Then-Judge Leben, writing for a unanimous panel of the Court of Appeals, disagreed. In analyzing the text of the exclusion, the court applied two canons of construction—ejusdem generis (interpret words or phrases of the same kind or nature similarly) and noscitur a sociis (words are known by their associates)—and reasoned that “constraint incidental to release on bail” should be read in the same light as “general supervision of a person on probation or parole” to encompass defendants who were released from jail and no longer subject to confinement. Because Urban had been ordered to reside at a jail-like facility until trial (and was even given jail-time credit for her sentence), she was neither under “general supervision” nor had she been fully “release[d] on bail” or held “incidental” to release. Thus, the charge of aggravated escape from custody was supported by the statute.

The Kansas Supreme Court unanimously reversed, using a plain-language analysis. Without resorting to canons or dictionary definitions, the high court reasoned that “constraint incidental to release on bail” could broadly refer to Urban’s unique condition for her personal recognizance bond. Her required residence at the community corrections center “may not be total freedom, but it is still not jail,” so Urban’s situation was excluded from “custody” contemplated for aggravated escape. Perhaps still not convinced by his former superiors’ reasoning, Professor Leben noted that Black’s Law Dictionary defined jail to include a community correctional center, suggesting that the Kansas Supreme Court’s “plain language” interpretation was not so plain after all.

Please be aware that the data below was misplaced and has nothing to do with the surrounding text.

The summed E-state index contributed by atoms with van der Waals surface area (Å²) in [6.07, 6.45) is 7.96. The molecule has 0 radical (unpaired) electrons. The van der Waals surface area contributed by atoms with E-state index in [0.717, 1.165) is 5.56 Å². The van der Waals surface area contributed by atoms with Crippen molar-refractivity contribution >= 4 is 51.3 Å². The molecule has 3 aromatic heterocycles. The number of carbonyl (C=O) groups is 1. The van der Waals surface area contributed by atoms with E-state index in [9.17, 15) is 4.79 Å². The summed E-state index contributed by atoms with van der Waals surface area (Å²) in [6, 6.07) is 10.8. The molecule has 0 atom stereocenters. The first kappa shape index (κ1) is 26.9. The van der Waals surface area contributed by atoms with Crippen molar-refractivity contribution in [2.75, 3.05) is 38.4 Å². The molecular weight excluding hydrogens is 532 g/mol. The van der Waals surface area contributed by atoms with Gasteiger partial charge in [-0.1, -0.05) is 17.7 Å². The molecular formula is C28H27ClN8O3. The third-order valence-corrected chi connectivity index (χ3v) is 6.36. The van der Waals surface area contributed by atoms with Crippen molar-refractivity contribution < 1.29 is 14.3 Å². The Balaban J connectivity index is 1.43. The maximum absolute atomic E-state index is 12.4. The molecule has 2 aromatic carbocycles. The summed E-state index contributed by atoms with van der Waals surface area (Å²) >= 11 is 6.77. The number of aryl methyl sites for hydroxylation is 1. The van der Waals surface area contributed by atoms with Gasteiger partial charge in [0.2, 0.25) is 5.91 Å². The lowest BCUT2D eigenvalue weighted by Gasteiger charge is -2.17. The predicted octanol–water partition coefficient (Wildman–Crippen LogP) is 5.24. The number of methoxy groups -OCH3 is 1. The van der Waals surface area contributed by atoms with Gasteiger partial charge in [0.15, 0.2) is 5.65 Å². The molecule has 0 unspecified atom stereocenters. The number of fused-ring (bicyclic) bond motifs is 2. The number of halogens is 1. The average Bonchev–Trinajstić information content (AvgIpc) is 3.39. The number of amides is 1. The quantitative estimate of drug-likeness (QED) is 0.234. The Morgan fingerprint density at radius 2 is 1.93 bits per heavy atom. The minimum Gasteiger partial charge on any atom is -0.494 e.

The panel then turned to another example of the battle between canons and plain language, this time from the Supreme Court. In Yates v. United States, 574 U.S. 528 (2015), a commercial fishing vessel was caught catching undersized red grouper in violation of federal conservation regulations, and the ship’s captain ordered the undersized fish thrown overboard. For that act, the captain was charged under a provision of the Sarbanes-Oxley Act, which makes it a violation punishable by fine or up to twenty years imprisonment if anyone “knowingly alters, destroys, mutilates, conceals, covers up, falsifies, or makes a false entry in any record, document, or tangible object with the intent to impede, obstruct, or influence” a federal investigation. Does a fish count as a “tangible object” covered by the statute?

Justice Ginsburg wrote for a plurality in Yates that several canons, along with other legislative and structural cues, signaled that Congress was not talking about literally any tangible object but about only those objects that could be used to record or preserve information, and so the statute did not criminalize dumping fish. Justice Kagan, joined by three others, dissented: “A ‘tangible object’ is an object that’s tangible,” she reasoned, and thus unambiguously includes fish.

Urban and Yates show the trouble with canons: they come with no methodology or hierarchy for how to apply them. How does one decide whether a statute has a plain meaning or whether canons should be invoked? How many canons should be consulted? When more than one canon applies, which one prevails?

Statutory interpretation requires more than just reading and applying canons, and we should not pretend otherwise.

If canons do not mathematically produce one correct interpretation of a statute, then judging must involve more than just reading the statute. The judge brings her full experience and prior commitments to bear when deciding a case. To pretend otherwise would be misleading at best. Professor Segall posited that the answer to the undersized grouper question in Yates, or to more profound questions of discrimination against sexual orientation and gender identity in Bostock v. Clayton County, 140 S. Ct. 1731 (2020), has less to do with canons and more to do with broader questions of morality.